Chances are that as you are reading this, Xavier Rudd is somewhere in the Amazon ... at least in his mind.
When I spoke to him, he was in California. Our phone conversation is punctuated with silence but his approach to music is astute. He’s simply a vessel for the songs.
“I wouldn’t tell my grandma what to wear to church and I won’t tell my music what to wear to church,” the 35-year-old, originally from the surfing township of Torquay, Victoria, explains.
Before I ask him to elaborate on this bombshell of an analogy, he continues: “People are thanking me for these little messages in my music or for what it has done for their lives, maybe they’ve used it in a wedding or a funeral or something.
“But a lot of the time I can’t really take responsibility for it.”
While Rudd doesn’t feel responsible for 11 years of tracks that have catapulted straight from the Triple J circuit to many a barefoot beach wedding, it is clear his passions are far from lacking.
“I’ve spent time with some indigenous groups in Canada; the Cree, Mohawk and Iroquois,” he says. “Their understanding of spirituality isn’t a part of my music, it is my music. It comes from energetic connection, from what we are as human beings.”
A sour academic might suggest that is cultural appropriation but Rudd seems to always save himself from falling foul of such accusations. The simply positivity of chilled-out music is something rarely embraced as wholeheartedly as it is by Rudd, particularly in a music world that takes itself way too seriously.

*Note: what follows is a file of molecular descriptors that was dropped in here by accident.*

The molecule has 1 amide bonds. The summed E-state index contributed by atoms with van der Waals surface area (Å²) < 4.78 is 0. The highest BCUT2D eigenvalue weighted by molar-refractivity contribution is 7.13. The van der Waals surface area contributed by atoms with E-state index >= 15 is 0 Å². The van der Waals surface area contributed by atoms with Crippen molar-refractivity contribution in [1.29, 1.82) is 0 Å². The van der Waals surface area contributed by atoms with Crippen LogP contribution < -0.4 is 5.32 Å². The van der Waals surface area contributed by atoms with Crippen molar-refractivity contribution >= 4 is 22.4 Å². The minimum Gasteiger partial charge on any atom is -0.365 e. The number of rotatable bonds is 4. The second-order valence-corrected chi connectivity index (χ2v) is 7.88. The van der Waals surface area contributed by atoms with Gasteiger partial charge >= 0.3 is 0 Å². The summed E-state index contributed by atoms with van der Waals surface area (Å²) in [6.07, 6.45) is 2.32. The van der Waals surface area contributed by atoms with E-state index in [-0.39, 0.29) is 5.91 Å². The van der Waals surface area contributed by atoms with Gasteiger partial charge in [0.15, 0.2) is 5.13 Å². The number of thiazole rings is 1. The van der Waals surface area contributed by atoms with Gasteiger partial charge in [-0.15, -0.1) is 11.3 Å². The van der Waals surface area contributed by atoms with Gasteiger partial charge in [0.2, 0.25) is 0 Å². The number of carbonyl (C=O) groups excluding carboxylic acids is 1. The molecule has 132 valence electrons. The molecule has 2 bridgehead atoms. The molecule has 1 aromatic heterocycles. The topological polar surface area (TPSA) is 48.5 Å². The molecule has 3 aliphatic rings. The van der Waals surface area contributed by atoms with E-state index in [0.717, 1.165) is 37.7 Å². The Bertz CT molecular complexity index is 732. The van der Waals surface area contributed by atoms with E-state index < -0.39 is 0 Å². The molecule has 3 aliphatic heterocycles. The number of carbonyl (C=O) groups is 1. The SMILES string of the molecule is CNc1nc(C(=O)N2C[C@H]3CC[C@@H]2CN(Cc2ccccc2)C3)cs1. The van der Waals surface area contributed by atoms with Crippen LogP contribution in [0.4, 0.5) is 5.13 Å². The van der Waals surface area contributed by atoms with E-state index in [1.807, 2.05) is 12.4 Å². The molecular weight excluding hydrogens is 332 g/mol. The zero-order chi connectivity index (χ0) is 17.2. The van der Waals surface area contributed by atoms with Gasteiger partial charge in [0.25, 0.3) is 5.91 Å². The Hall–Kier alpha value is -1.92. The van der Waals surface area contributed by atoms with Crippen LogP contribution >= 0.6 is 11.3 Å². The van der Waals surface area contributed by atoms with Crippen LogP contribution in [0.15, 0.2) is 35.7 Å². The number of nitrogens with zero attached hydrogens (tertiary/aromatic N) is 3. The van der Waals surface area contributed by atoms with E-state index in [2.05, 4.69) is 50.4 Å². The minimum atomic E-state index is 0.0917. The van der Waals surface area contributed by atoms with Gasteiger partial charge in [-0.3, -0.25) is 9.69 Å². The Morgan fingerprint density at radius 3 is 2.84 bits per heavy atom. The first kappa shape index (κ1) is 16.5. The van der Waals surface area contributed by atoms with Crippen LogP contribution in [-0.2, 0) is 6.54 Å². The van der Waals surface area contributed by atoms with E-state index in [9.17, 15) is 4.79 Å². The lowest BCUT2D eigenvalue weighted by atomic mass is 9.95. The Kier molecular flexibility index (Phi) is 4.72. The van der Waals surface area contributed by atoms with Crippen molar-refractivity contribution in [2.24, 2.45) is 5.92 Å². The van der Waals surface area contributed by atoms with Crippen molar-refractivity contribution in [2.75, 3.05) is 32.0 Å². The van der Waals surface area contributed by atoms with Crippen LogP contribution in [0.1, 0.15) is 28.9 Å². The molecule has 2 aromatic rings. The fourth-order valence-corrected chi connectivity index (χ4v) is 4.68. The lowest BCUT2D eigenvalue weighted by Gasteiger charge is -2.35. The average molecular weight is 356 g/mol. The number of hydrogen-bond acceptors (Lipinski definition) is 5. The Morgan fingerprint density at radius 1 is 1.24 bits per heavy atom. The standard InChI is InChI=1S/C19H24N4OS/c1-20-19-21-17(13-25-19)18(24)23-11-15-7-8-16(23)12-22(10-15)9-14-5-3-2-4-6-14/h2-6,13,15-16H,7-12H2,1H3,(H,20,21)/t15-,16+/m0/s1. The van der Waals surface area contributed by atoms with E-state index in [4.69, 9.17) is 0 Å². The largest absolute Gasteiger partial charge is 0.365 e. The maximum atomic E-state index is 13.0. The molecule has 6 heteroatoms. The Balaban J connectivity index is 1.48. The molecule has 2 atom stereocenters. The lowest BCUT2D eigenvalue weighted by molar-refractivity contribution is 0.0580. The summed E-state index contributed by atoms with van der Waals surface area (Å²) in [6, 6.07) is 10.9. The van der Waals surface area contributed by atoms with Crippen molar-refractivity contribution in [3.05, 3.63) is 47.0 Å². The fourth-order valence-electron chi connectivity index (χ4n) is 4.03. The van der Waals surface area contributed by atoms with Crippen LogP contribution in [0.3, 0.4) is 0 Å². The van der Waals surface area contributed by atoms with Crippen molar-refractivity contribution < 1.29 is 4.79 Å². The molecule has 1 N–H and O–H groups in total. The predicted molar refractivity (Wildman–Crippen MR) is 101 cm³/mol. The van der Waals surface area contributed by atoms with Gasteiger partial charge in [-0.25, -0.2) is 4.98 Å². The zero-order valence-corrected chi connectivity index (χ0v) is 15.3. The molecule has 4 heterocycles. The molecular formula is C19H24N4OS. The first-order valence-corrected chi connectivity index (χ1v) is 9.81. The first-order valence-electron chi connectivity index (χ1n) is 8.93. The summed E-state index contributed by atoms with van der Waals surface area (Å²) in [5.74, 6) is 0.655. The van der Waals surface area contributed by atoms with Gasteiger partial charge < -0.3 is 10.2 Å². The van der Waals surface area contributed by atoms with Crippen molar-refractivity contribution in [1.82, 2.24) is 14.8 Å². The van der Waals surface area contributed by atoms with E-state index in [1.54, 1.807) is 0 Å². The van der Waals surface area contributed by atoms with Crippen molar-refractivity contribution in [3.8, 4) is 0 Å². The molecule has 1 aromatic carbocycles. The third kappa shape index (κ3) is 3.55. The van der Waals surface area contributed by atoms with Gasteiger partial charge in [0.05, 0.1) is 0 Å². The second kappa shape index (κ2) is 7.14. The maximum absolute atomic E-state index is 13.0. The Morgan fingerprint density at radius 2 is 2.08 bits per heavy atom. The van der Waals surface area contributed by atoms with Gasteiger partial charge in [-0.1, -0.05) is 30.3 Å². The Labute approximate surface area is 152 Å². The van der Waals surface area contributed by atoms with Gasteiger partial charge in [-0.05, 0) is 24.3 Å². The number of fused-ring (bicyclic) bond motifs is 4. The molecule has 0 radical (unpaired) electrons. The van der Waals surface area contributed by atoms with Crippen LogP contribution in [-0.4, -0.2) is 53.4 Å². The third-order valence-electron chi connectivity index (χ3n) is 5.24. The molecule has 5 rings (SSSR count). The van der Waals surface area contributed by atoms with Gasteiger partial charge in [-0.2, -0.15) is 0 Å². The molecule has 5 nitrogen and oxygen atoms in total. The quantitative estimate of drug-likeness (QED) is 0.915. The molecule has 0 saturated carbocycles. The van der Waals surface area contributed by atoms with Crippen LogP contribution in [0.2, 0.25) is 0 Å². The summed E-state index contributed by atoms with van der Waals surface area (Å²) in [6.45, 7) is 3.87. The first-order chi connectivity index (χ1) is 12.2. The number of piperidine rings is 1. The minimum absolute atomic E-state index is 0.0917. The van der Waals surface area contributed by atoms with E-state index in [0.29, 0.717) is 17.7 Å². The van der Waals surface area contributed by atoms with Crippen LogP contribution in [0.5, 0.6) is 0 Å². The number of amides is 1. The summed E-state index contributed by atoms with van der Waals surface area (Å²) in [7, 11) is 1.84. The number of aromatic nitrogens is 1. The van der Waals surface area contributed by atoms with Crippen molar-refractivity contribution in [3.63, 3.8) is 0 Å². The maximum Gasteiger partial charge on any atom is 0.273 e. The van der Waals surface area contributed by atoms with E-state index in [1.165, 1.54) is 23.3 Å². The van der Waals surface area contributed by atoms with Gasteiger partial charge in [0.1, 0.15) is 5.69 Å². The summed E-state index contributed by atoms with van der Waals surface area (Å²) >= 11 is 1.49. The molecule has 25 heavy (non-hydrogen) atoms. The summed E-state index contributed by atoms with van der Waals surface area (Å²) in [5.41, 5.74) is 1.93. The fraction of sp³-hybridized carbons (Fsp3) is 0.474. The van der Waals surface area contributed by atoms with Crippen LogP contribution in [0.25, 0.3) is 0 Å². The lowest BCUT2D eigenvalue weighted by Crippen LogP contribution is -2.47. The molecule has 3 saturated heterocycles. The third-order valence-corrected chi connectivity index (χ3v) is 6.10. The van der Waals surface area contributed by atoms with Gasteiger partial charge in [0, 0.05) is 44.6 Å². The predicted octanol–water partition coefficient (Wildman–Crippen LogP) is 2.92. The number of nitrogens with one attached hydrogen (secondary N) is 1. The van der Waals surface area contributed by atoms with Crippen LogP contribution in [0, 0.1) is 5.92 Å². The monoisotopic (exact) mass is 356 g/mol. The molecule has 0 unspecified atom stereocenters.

Ahead of a tripartite billing alongside Californian musician/surfer dude Donavon Frankenreiter and Hawaii’s Nahko and Medicine for the People, Rudd is characteristically humble.
“It’s just a show that we’re touring. Medicine for the People are opening for me in Australia, people dig them everywhere.”
As for the songwriting that has come after last year’s much-lauded Spirit Bird, his seventh studio album, Rudd is less than expansive. “It is all really different, a different sound, pretty groovy. A different lyrical story.
“There’s been a lot of lessons in the past five years, lots of highs and lows. I feel in some ways that this balance is starting to present itself in my life,” he says. “I really feel like I am just getting started.
“We’re not meant to understand anything,” Rudd continues. “For us to have attachment to anything we need ego — all those human qualities like understanding, judgment and control.”
Xavier Rudd appears with Donavon Frankenreiter and Nahko and Medicine for the People at 3 Oceans Wine Company, Margaret River, on September 28 and Fremantle Arts Centre on September 29. Tickets from tour.xavierrudd.com.